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Thoughts on Good Friday

Jesus graffiti, photo by Aaron Phelps
Photo by Aaron Phelps

This year on Good Friday and continuing my tradition, a piece of graffiti artwork to delight the eyes and challenge the heart. Although I don’t know who produced the artwork, the photo was taken in Brighton, England, by Aaron Phelps.

I love this image. To quote St John of Damascus (quoted often in my recent dissertation/book):

‘Visible things are corporeal models which provide a vague understanding of intangible things. Holy Scripture describes God and the angels as having descriptive form, … Anyone would say that our inability immediately to direct our thoughts to contemplation of higher things makes it necessary that familiar everyday media be utilized to give suitable form to what is formless, and make visible what cannot be depicted, so that we are able to construct understandable analogies.’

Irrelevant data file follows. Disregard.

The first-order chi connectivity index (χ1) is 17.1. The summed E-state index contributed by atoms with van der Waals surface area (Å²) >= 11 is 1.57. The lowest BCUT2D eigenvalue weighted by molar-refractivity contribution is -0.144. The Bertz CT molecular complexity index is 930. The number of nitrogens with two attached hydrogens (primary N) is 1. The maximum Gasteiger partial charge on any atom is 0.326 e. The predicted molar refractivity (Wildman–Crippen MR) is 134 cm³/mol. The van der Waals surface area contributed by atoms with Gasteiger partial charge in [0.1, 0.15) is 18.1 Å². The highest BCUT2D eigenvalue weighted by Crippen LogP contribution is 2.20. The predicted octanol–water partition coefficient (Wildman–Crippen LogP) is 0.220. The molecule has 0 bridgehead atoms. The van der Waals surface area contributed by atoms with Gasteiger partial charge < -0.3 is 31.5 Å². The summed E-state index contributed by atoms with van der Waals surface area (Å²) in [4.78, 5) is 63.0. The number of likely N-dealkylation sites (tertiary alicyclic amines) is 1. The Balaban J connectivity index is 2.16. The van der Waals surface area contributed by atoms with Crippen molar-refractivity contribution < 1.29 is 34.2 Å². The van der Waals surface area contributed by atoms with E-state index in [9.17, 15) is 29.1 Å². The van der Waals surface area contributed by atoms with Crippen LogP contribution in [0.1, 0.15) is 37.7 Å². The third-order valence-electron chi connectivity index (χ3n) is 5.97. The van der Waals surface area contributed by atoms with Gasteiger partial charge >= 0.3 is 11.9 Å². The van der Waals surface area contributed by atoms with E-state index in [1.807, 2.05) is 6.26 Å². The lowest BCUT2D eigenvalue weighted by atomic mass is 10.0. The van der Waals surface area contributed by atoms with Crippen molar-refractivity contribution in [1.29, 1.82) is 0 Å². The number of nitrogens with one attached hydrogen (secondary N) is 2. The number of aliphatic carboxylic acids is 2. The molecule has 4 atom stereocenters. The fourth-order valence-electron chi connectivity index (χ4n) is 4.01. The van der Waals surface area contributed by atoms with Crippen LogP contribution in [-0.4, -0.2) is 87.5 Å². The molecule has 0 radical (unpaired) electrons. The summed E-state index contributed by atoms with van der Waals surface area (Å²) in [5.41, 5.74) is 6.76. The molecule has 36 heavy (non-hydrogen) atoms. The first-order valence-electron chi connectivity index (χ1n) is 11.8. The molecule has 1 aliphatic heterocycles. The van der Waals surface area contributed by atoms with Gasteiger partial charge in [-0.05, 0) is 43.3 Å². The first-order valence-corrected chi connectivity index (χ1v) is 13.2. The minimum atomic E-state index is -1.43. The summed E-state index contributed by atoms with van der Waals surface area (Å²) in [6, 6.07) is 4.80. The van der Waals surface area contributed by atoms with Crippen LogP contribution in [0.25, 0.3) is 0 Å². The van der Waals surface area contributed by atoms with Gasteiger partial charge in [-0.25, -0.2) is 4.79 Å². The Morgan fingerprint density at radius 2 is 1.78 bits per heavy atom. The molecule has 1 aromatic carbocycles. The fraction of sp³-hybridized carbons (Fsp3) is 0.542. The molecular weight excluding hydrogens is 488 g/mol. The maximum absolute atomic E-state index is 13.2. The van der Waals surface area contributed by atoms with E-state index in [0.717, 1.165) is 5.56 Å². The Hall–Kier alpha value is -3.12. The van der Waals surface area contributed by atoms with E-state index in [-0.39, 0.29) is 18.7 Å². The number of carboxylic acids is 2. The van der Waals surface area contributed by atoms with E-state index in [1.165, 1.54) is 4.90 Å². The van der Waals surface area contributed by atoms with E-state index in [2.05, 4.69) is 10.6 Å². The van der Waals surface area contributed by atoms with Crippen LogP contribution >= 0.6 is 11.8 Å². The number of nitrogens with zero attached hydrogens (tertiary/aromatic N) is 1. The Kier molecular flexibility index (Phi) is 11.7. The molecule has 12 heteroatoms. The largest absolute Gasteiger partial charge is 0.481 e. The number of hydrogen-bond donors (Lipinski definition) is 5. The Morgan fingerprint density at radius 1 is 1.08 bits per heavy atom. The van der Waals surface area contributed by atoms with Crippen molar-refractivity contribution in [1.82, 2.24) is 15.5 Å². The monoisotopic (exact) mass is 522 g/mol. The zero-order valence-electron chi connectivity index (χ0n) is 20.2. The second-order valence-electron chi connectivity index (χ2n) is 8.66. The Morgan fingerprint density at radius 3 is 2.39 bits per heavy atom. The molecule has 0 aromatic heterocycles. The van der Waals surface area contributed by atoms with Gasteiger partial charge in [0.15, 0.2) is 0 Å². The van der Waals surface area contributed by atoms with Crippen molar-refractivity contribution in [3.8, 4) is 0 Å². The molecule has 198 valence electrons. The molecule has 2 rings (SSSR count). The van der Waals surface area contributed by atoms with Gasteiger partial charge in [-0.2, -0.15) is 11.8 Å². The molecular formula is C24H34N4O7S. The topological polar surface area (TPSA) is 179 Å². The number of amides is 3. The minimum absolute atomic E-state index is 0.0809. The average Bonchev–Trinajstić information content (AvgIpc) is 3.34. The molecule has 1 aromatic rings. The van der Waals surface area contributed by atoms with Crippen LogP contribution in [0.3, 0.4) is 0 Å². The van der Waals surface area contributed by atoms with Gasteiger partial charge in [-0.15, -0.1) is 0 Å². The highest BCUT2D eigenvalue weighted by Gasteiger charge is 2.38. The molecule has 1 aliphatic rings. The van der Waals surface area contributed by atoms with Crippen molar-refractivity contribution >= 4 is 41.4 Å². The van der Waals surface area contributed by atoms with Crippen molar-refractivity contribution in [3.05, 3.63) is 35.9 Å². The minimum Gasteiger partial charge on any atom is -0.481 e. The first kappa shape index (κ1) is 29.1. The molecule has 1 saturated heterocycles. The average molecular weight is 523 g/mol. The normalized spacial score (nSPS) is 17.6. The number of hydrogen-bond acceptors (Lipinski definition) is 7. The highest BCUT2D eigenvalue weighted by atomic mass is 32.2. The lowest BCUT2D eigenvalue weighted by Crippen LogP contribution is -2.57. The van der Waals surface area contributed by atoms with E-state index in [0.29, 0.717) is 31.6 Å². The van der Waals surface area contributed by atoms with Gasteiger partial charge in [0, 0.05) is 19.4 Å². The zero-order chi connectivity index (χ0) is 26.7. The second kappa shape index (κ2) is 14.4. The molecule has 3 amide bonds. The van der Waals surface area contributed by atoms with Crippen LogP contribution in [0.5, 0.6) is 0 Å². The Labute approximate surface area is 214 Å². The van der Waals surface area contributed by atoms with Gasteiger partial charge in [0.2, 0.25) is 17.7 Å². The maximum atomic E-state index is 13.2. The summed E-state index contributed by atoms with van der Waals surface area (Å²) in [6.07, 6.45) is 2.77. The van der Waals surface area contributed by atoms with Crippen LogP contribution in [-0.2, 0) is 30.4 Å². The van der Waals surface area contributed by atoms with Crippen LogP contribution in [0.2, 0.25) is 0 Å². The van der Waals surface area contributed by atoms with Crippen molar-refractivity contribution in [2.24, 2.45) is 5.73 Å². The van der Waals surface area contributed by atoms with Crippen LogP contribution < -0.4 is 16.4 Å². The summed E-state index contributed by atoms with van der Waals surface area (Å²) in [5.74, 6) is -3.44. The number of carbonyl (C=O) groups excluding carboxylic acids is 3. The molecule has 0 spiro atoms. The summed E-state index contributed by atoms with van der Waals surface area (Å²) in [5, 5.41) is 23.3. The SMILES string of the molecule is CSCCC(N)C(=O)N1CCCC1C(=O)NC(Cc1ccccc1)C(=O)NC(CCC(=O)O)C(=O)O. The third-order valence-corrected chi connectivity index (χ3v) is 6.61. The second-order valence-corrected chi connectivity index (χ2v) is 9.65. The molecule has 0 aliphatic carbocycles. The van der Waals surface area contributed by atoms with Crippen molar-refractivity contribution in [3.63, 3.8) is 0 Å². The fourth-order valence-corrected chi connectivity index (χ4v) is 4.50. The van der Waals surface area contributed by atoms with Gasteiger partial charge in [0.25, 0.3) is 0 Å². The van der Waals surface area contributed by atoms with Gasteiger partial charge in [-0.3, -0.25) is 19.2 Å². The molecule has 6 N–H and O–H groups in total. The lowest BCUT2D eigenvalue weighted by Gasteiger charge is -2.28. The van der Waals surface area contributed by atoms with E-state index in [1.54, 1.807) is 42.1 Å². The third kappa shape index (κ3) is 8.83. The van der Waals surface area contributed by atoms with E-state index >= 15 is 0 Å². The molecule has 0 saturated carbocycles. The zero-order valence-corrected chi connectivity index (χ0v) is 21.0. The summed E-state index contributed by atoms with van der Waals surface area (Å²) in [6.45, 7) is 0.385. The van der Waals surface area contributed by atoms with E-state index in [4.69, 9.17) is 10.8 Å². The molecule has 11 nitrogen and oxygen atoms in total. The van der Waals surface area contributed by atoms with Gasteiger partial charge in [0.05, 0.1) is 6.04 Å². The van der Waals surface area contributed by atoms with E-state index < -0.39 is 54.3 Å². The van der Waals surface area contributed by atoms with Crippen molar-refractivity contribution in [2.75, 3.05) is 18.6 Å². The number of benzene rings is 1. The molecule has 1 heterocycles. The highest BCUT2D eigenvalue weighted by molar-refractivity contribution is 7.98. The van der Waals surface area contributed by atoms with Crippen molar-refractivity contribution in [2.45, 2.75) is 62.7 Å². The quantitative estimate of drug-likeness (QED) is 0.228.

This may not be media in the classic sense, but it is familiar and everyday and placing the face of Christ beneath a convenient ‘crown of thorns’ from everyday life, I think, is brilliant. It enables me to ‘construct understandable analogies’.

There’s another layer here though. For Brighton locals, they will clearly see the West Pier in the background. Left to rot after it was closed in 1975 when it gradually and slowly crumbled, what was left finally succumbed in 2003 when it was gutted by fire. While there are plans to build a new i360 ‘Brighton Eye’ on the site, I’m not quite sure where they are up to. Maybe there will or won’t be some resurrection here.

But to think of the crucified Christ on Good Friday, his crown of thorns prominent, amidst the debris of human existence, broken dreams and destruction, certainly rang true with me today.

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